End Correction

by vishmz@gmail.com
Tags: correction
 P: n/a In the analysis of sound waves generated in a pipe open at both ends or open at one end only, the tube length is taken as L=L_0+0.3 D, where L_0 is the actual tube length and D is the diameter of the tube. Is this only a thumb rule? Or can a physical argument be given for the factor 0.3 D? I havent found any argument in undergrad physics books. Can someone help? regards.
 P: n/a vishmz@gmail.com wrote: > In the analysis of sound waves generated in a pipe open at both ends > or open at one end only, the tube length is taken as L=L_0+0.3 D, > where L_0 is the actual tube length and D is the diameter of the tube. > Is this only a thumb rule? Or can a physical argument be given for the > factor 0.3 D? I havent found any argument in undergrad physics books. > Can someone help? This is a low frequency approximation, that works quite well if the wavelength is smaller than the pipe diameter. At the open end of a pipe, you have velocity fluctuations but little pressure fluctuations. So the impedance here is mass-like. The mass impedance of a small slice (dx) of tube is jw rho dx/S. [w is angular frequency, rho is density, S is cross sectional area, and j = the root of -1.] The mass impedance of the open end can be estimated by slicing up space in concentric spherical slices of radius (r). Each slice has mass impedance jw rho dr /(4 pi r^2). Integrate this over r from R (radius of tube) to infinity, and you get jw rho /(4 pi R), the same as a tube slice of length R/4, or D/8. So the above estimate gives an end correction of 0.125 D. But it is a bit crude, since we start integrating from a ball of radius R. In reality, the pattern is more complex. If you account for the pattern in more detail, you get a different value. I don't know if it is 0.3, I thought it was higher. Note that we used low frequency approximation, so that the whole field around the tube rnd is behaving like a mass. It is a bit like an open end has a little ball of air attached to it, whose mass has to be displaced by the acoustic wave. An important application of the end effect is the impedance of a small hole. This is the same as a little pipe of length about 0.8D. You can use this to design all kinds of resonators and dampers, and understand how sound can leak through holes. Gerard
 P: n/a On Apr 19, 3:51 am, Gerard Westendorp wrote: > vis...@gmail.com wrote: > > In the analysis of sound waves generated in a pipe open at both ends > > or open at one end only, the tube length is taken as L=L_0+0.3 D, > > where L_0 is the actual tube length and D is the diameter of the tube. > > Is this only a thumb rule? Or can a physical argument be given for the > > factor 0.3 D? I havent found any argument in undergrad physics books. > > Can someone help? > > This is a low frequency approximation, that works quite well if the > wavelength is smaller than the pipe diameter. > > At the open end of a pipe, you have velocity fluctuations but little > pressure fluctuations. So the impedance here is mass-like. The mass > impedance of a small slice (dx) of tube is jw rho dx/S. [w is angular > frequency, rho is density, S is cross sectional area, and j = the root > of -1.] > > The mass impedance of the open end can be estimated by slicing up space > in concentric spherical slices of radius (r). Each slice has mass > impedance jw rho dr /(4 pi r^2). Integrate this over r from R (radius of > tube) to infinity, and you get jw rho /(4 pi R), the same as a tube > slice of length R/4, or D/8. > > So the above estimate gives an end correction of 0.125 D. But it is a > bit crude, since we start integrating from a ball of radius R. In > reality, the pattern is more complex. If you account for the pattern in > more detail, you get a different value. I don't know if it is 0.3, I > thought it was higher. > > Note that we used low frequency approximation, so that the whole field > around the tube rnd is behaving like a mass. It is a bit like an open > end has a little ball of air attached to it, whose mass has to be > displaced by the acoustic wave. > > An important application of the end effect is the impedance of a small > hole. This is the same as a little pipe of length about 0.8D. You can > use this to design all kinds of resonators and dampers, and understand > how sound can leak through holes. > > Gerard Dear Gerard, Thanx for the explanation!!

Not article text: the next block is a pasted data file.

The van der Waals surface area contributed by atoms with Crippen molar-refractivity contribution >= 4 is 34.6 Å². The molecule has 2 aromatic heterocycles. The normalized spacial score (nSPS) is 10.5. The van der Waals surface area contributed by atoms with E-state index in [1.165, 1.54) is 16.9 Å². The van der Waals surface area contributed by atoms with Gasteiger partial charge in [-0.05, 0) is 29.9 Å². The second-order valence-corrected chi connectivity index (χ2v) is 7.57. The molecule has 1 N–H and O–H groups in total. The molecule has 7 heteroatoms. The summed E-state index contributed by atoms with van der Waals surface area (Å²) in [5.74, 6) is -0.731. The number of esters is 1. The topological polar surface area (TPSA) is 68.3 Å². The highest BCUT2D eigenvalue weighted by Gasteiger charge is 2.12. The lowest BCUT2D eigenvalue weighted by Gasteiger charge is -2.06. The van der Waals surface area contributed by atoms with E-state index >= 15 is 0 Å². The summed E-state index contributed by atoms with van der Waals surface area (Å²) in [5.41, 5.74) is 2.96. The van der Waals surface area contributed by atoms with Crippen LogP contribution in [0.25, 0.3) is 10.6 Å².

P: n/a

End Correction

vishmz@gmail.com wrote:
> On Apr 19, 3:51 am, Gerard Westendorp <west...@xs4all.nl> wrote:

...
>> This is a low frequency approximation, that works quite well if the
>> wavelength is smaller than the pipe diameter.

...
> Thanx for the explanation!!

You mean "larger" rather than "smaller" - low frequency corresponds to
large wavelength.

--

Hans Werner Strube strube(@)physik3(.)gwdg(.)de
Drittes Physikalisches Institut, Univ. Goettingen
Friedrich-Hund-Platz 1, 37077 Goettingen, Germany

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